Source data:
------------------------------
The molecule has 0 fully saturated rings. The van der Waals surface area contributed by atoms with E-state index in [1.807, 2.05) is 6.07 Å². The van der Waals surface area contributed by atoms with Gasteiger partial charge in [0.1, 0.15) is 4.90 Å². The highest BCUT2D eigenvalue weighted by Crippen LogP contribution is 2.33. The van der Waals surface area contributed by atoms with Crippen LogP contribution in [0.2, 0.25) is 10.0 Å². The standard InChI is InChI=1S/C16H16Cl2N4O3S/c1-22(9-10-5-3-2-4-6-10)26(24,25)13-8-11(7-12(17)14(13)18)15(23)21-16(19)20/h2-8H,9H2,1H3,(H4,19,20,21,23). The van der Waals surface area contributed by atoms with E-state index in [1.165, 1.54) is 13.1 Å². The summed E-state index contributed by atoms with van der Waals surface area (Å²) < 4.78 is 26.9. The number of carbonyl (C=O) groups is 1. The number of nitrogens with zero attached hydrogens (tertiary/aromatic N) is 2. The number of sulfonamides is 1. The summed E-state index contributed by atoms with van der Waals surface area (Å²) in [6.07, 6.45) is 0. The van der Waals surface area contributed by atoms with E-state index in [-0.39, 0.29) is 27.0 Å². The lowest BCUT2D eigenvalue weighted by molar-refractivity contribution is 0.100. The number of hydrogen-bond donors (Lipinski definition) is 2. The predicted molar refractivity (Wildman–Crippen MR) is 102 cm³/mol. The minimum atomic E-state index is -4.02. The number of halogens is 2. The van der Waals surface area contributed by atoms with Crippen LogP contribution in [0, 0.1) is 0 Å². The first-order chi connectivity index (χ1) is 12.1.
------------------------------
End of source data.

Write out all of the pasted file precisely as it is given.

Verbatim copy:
The molecule has 0 fully saturated rings. The van der Waals surface area contributed by atoms with E-state index in [1.807, 2.05) is 6.07 Å². The van der Waals surface area contributed by atoms with Gasteiger partial charge in [0.1, 0.15) is 4.90 Å². The highest BCUT2D eigenvalue weighted by Crippen LogP contribution is 2.33. The van der Waals surface area contributed by atoms with Crippen LogP contribution in [0.2, 0.25) is 10.0 Å². The standard InChI is InChI=1S/C16H16Cl2N4O3S/c1-22(9-10-5-3-2-4-6-10)26(24,25)13-8-11(7-12(17)14(13)18)15(23)21-16(19)20/h2-8H,9H2,1H3,(H4,19,20,21,23). The van der Waals surface area contributed by atoms with E-state index in [1.165, 1.54) is 13.1 Å². The summed E-state index contributed by atoms with van der Waals surface area (Å²) < 4.78 is 26.9. The number of carbonyl (C=O) groups is 1. The number of nitrogens with zero attached hydrogens (tertiary/aromatic N) is 2. The number of sulfonamides is 1. The summed E-state index contributed by atoms with van der Waals surface area (Å²) in [6.07, 6.45) is 0. The van der Waals surface area contributed by atoms with E-state index in [-0.39, 0.29) is 27.0 Å². The lowest BCUT2D eigenvalue weighted by molar-refractivity contribution is 0.100. The number of hydrogen-bond donors (Lipinski definition) is 2. The predicted molar refractivity (Wildman–Crippen MR) is 102 cm³/mol. The minimum atomic E-state index is -4.02. The number of halogens is 2. The van der Waals surface area contributed by atoms with Crippen LogP contribution in [0, 0.1) is 0 Å². The first-order chi connectivity index (χ1) is 12.1.